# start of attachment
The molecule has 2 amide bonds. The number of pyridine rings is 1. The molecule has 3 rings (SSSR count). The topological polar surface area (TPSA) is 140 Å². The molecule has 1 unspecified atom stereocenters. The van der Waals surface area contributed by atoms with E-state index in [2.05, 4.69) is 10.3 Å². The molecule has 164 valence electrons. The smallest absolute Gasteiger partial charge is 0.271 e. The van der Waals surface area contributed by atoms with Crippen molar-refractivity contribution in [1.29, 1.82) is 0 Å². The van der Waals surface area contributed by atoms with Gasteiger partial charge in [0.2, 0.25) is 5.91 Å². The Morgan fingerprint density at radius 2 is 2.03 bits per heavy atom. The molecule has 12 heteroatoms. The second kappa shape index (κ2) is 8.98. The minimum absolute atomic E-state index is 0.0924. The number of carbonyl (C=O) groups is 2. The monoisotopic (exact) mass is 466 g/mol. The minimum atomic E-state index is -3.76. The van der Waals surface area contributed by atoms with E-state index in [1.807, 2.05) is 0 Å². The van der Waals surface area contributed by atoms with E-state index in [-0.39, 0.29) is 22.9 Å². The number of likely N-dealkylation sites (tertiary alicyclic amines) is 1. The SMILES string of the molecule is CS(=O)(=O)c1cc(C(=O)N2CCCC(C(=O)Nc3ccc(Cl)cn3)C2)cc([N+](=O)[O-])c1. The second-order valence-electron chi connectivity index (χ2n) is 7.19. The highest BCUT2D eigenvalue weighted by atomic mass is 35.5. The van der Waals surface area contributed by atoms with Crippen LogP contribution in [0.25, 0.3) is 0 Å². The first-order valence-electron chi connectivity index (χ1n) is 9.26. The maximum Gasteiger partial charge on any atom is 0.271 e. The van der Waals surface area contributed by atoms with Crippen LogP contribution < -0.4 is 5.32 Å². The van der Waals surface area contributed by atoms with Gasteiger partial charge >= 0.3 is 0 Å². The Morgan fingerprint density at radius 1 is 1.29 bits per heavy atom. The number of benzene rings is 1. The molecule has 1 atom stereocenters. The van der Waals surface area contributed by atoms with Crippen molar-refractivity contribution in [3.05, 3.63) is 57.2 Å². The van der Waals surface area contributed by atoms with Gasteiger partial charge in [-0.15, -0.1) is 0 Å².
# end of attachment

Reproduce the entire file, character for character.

The molecule has 2 amide bonds. The number of pyridine rings is 1. The molecule has 3 rings (SSSR count). The topological polar surface area (TPSA) is 140 Å². The molecule has 1 unspecified atom stereocenters. The van der Waals surface area contributed by atoms with E-state index in [2.05, 4.69) is 10.3 Å². The molecule has 164 valence electrons. The smallest absolute Gasteiger partial charge is 0.271 e. The van der Waals surface area contributed by atoms with Crippen molar-refractivity contribution in [1.29, 1.82) is 0 Å². The van der Waals surface area contributed by atoms with Gasteiger partial charge in [0.2, 0.25) is 5.91 Å². The Morgan fingerprint density at radius 2 is 2.03 bits per heavy atom. The molecule has 12 heteroatoms. The second kappa shape index (κ2) is 8.98. The minimum absolute atomic E-state index is 0.0924. The number of carbonyl (C=O) groups is 2. The monoisotopic (exact) mass is 466 g/mol. The minimum atomic E-state index is -3.76. The van der Waals surface area contributed by atoms with E-state index in [1.807, 2.05) is 0 Å². The van der Waals surface area contributed by atoms with E-state index in [-0.39, 0.29) is 22.9 Å². The number of likely N-dealkylation sites (tertiary alicyclic amines) is 1. The SMILES string of the molecule is CS(=O)(=O)c1cc(C(=O)N2CCCC(C(=O)Nc3ccc(Cl)cn3)C2)cc([N+](=O)[O-])c1. The second-order valence-electron chi connectivity index (χ2n) is 7.19. The highest BCUT2D eigenvalue weighted by atomic mass is 35.5. The van der Waals surface area contributed by atoms with Crippen LogP contribution in [0.25, 0.3) is 0 Å². The first-order valence-electron chi connectivity index (χ1n) is 9.26. The maximum Gasteiger partial charge on any atom is 0.271 e. The van der Waals surface area contributed by atoms with Crippen LogP contribution < -0.4 is 5.32 Å². The van der Waals surface area contributed by atoms with Gasteiger partial charge >= 0.3 is 0 Å². The Morgan fingerprint density at radius 1 is 1.29 bits per heavy atom. The number of benzene rings is 1. The molecule has 1 atom stereocenters. The van der Waals surface area contributed by atoms with Crippen molar-refractivity contribution in [3.05, 3.63) is 57.2 Å². The van der Waals surface area contributed by atoms with Gasteiger partial charge in [-0.15, -0.1) is 0 Å².